I had so many good teachers I can't choose one. I didn't have a crush on somebody or anything like that, but I had a lot of good people who knew a hell of a lot more than I did and taught me a lot.
School was a mixed-up time. You disappear into a community of boys at the age of 11 and you don't really know anything. Then there is adolescence, which is ghastly. "The ignominy of boyhood" is what Yeats called it. But along with adolescence came music and once that had seized hold of me I had a lifeline.
There were two schoolmasters I particularly remember from Christ's Hospital School (in Horsham, West Sussex). Edward Malins was a very good amateur musician. He was an English teacher and he took a lot of interest in what I was doing.
Arthur Humphreys was a maths teacher and an amateur cellist and he was encouraging too.
They had a great influence, particularly because they had such passion for music. I was about 12 or 13 when I started listening to music. I started buying scores - I remember my first one cost me five shillings. Beethoven's Eighth Symphony. I couldn't listen to enough music.
We had a very good military band and I had a clarinet thrust into my hands. I had two brothers there who liked music but never played anything so they seized on to me as the last brother. They thought I had to do something so I had a clarinet, and with the clarinet I came across Mozart, who also counts as a teacher.
Mr Malins played the piano really quite well. He played Brahms sonatas with me. The maths teacher couldn't wait for the bell to go for the end of the morning session. He would get out his cello and we would play Beethoven through lunchtime. It was that enthusiasm that really got me.
I can't measure their influence, but if you are a small boy and you are entering a world you know nothing about and somebody takes a personal interest in you it is a tremendous help. It gives you some confidence that you are not as stupid as you look. That input is immeasurable. I remained friends with them until they died.
I wanted to be a musician from the age of 14. Some people tried to talk me out of it, but I stuck with it. They realised nothing was working so they shrugged their shoulders and told me to get on with it.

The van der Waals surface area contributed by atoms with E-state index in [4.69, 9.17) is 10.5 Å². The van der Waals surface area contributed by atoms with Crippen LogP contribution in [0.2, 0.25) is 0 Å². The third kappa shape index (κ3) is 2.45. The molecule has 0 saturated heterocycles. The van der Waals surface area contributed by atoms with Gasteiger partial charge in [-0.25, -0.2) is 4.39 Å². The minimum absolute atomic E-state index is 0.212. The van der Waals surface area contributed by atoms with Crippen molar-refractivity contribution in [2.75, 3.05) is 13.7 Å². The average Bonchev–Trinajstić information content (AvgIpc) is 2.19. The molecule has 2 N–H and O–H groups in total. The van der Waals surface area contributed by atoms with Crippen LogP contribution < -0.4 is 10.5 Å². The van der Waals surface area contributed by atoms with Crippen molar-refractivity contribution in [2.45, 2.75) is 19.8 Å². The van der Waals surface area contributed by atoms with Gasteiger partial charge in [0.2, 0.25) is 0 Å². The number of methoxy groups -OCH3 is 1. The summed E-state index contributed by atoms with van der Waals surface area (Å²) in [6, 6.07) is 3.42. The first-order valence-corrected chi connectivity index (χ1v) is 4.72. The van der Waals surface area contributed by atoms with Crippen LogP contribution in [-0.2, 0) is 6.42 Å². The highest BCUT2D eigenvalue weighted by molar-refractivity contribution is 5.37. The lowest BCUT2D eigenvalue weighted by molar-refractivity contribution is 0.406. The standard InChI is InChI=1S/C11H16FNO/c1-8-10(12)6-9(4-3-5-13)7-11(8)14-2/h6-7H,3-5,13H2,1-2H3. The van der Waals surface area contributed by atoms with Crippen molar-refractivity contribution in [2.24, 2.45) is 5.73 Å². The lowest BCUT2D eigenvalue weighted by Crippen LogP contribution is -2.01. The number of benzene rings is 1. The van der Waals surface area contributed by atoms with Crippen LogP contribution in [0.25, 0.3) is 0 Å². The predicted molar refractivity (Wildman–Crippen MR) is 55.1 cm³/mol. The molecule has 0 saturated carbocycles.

My family liked music but they didn't play anything. We had no money and no means of doing anything about it, so if I was to do it, it would have to be with the help of others.
I got a scholarship to the Royal College of Music, where Frederick Thurston taught me an enormous amount. He was the top clarinettist in England at that time, and he taught me how to practise, how to keep time, how to phrase - all the things that you have to learn if you want to play the clarinet. It is something you obey for the rest of your life.
It was stimulating; terribly competitive. When you are at school and you play there aren't many people who play as well as you do, but when you go to college you find everybody is better than you.
Then there were the musicians I worked with. When you start out you are a young man and you are facing 80 musicians who hate you. It is a lonely job, it remains so all your life, but you get to a point where you can really get on with the musicians and you don't have the same problems.
But an orchestra is not a stable thing. In 50 years there have been two generations of musicians and there is nobody left who remembers me 50 years ago. I never imagined I would so quickly become the oldest person on the platform, but one continues to learn. Music is a very good friend. It doesn't desert you, and if you are prepared to listen it always teaches you something new. In the end, music is the best teacher
Sir Colin Davis is the longest-serving conductor of the London Symphony Orchestra. Next Thursday he conducts the Barbican Young Orchestra in London. See www.barbican.org.uk for more details. He was talking to Nick Morrison.